27. The following list embraces the names of all who took land from the Holland Company down to the year 1807,
and are given in the order of the dates of their contracts: 1803, Elijah Doty, John Waterhouse, Silas Hopkins,
Peter Hopkins, Obadiah Hopkins, Conrad Zittle, Ephraim Hopkins, John Clemmons, Robert Bigger, James Benedict and
William McBride. 1804, Peter and Ephraim Hopkins, additional land, Samuel Hopkins, John Freeman and John Wilson.
1805, William Coggswell, Jonathan Jones, Abijah Perry and Samuel Shelly. i 8o6, Peter Ripson and John Brown, and
William McBride took additional land. A few of these men were not actual settlers, but bought for speculation,
among them Silas Hopkins. Conrad Zittie located at what became known as Zittle's Corners, later as Porter Center.
Abijah Perry was father of William Perry, born August 11, 1812, the first birth in the town after this permanent
settlement began. William Coggswell was a man of considerable education and taught the first school in town in
1806. Jonathan Lutts settled in 1806 and afterwards bought a farm of the Holland Company and lived in the town
thirty years or more.
In 1808 Isaac Swain, who had previously settled on the Military road, in the town of Niagara, removed to this town
and purchased eighty acres of John McBride. which was the southern half of lot 3 of the Mile Reserve. He had an
exciting war experience and was father of William and George Swain. Michael Lutts came in about the same time with
his brother Jonathan, and William Arbuthnot came during or directly after the war.
Settlement here was almost wholly stopped by the war, only two pioneers of importance coming in 1814; these were
Rudolph Clapsaddle and Joseph McCullum. The former located on lot 4, and the latter on lot 9. John Vrooman came
in at the close of the war, having been stolen by Indians during the Revolution and brought to Twomile Creek, where
he remained a captive a number of years. He was afterwards rescued and taken to Montreal, whence he removed to
his former home in Schoharie. John McLoughiin settled in town in 1815, coming over from Canada. Peter Tower also
came that year, he and his brother Otis making their way from Massachusetts with a two horse wagon. Peter bought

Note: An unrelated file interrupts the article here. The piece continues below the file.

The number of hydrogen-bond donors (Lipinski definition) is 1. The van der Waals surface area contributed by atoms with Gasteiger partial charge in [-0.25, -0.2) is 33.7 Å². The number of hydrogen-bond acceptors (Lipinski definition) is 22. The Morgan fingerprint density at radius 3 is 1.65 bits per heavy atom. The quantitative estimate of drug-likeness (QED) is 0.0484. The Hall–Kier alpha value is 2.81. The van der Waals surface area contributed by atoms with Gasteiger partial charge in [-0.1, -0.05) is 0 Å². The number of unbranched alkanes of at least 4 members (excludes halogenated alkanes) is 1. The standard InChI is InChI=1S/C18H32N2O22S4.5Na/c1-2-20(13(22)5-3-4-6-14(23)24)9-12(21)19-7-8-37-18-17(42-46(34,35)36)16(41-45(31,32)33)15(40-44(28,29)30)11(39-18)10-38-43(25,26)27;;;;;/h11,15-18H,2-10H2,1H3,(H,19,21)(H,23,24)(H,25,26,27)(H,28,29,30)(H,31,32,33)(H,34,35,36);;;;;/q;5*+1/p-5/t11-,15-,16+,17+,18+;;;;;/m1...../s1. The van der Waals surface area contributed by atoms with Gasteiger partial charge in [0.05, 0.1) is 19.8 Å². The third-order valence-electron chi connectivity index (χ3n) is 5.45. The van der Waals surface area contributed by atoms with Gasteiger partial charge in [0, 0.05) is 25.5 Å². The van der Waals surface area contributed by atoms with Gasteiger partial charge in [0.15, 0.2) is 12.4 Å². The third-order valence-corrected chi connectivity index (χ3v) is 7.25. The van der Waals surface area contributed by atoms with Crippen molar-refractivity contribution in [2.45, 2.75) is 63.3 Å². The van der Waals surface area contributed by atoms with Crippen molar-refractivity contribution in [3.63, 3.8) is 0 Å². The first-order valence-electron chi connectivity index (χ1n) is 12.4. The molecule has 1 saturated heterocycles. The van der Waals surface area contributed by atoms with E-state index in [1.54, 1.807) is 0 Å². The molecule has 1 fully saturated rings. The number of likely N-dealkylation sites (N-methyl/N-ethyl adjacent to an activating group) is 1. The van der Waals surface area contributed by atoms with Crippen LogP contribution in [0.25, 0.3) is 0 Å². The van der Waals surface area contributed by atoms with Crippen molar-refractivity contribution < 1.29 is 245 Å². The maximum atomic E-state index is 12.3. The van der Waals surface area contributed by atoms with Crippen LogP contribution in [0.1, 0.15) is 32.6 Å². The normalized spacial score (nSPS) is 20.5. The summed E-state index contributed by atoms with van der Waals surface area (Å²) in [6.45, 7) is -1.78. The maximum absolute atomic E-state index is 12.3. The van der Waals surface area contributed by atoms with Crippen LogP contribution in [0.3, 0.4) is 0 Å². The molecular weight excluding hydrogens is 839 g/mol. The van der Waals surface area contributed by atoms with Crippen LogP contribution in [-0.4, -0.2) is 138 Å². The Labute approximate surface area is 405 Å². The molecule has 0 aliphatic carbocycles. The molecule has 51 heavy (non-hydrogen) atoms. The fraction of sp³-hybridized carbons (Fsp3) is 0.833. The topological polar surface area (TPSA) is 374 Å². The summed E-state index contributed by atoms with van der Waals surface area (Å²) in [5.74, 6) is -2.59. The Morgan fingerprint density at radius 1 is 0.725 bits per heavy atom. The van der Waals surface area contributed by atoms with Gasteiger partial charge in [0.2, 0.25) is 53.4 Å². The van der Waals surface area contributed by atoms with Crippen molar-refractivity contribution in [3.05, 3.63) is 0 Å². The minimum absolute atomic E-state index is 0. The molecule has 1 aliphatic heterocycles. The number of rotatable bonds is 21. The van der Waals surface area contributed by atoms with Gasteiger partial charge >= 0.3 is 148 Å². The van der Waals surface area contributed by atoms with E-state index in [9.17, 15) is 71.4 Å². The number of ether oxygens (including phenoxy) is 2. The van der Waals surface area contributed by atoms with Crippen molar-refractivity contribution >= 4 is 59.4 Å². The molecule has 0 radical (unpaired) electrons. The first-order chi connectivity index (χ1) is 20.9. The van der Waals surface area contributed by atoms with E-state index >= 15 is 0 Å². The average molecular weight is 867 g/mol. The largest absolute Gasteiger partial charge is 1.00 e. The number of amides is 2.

100 acres of Conrad Zittle, and Otis settled on another farm in this town. Michael Helms was living in town before
the war; Peter Tower lived with him before his marriage and worked at his trade of carpenter and cabinet maker.
He was a prominent citizen in public affairs and caused the opening of the first road east from Four mile Creek
to the Cambria line.
William and John Clapsaddle came into the town in 1816, John locating on lot 9. He built the first saw mill and
grist mill about the year 1817, and kept an early tavern at what is now Tryonville. In the same year David Baker
settled in Youngstown, worked there as a carpenter three years, and then removed to the site of Porter Center,
where he purchased land of Gideon Curtiss. In the next year Mr. Curtiss took up land within the limits of Ransomville,
and cut the first timber in that part of the town, and helped to lay out the road through the village and the one
from the Ridge to the lake. His brother, Capt. Gilbert W. Curtiss, came in and ultimately made a home near by and
went back to Connecticut, their native State, for his bride. They returned in a one-horse lumber wagon, and when
they reached the Ridge they were compelled to cut a road through the woods to the site of Ransomville. They brought
apple seeds with them. from which an orchard was started, which was the beginning of the large fruit growing interest
of the eastern part of the town. He was a captain in the old militia, and from that position obtained his well
known title. In 1825 he opened a tavern at Ransomville in a log building which stood in front of the later hotel.
His brother Gideon had already opened an earlier inn at this place, but gave up the business before 1823. The tavern
was kept in later years by the two Sons of Captain Curtiss, the well known business firm of Curtiss Brothers. Captain
Curtiss died in 1868.
Other prominent settlers in the town between 1820 and 1840 were Stephen Eaton, who came about 1820 and settled
where his son subsequently lived; Charles Quade, who was the first settler on lot 51, and in 1830 built a tavern
at what was then called Quade's Corners, and afterwards Ransomville; Jonathan Moss, who came from Vermont in 1823
and took up 168 acres at Moss's Corners, a mile and a half west of Ransomville; David Force, who settled on lot
25, in 1825; Horace Munson Durand, who arrived about 1823 ; the Jeffords family, who came in 1826, and purchased
of Richard Cuddaback the farm occupied in later years by James Warren; Jehial S. C. Ransom, after whom Ransomville
was named, who came from Ulster county on foot about 1826; he was the first postmaster at Ransomville; L. C. Beals,
William Kyte, and John Hutchinson, who came in 1829; J. B. Clark, father of P. C. Clark, came in 1830; Charles
G. Willie, who settled on lot 11 in 1831; Lyman Whittaker and Erastus Downer, both of whom settled in town in 1831;
David Johnson, William C. McCormick, John Robertson, and David Johnson, all of whom came in 1832 ; Chester Balcom,
John Powley, and William and John Whitfield, who settled in 1834; James Warren and Henry Balmer, who came in 1836.
Many other families are represented in Part III of this work.
Among the prominent residents of the town are S. Park Baker, Peter S. Tower, Daniel Bradley, Samuel Brookins, E.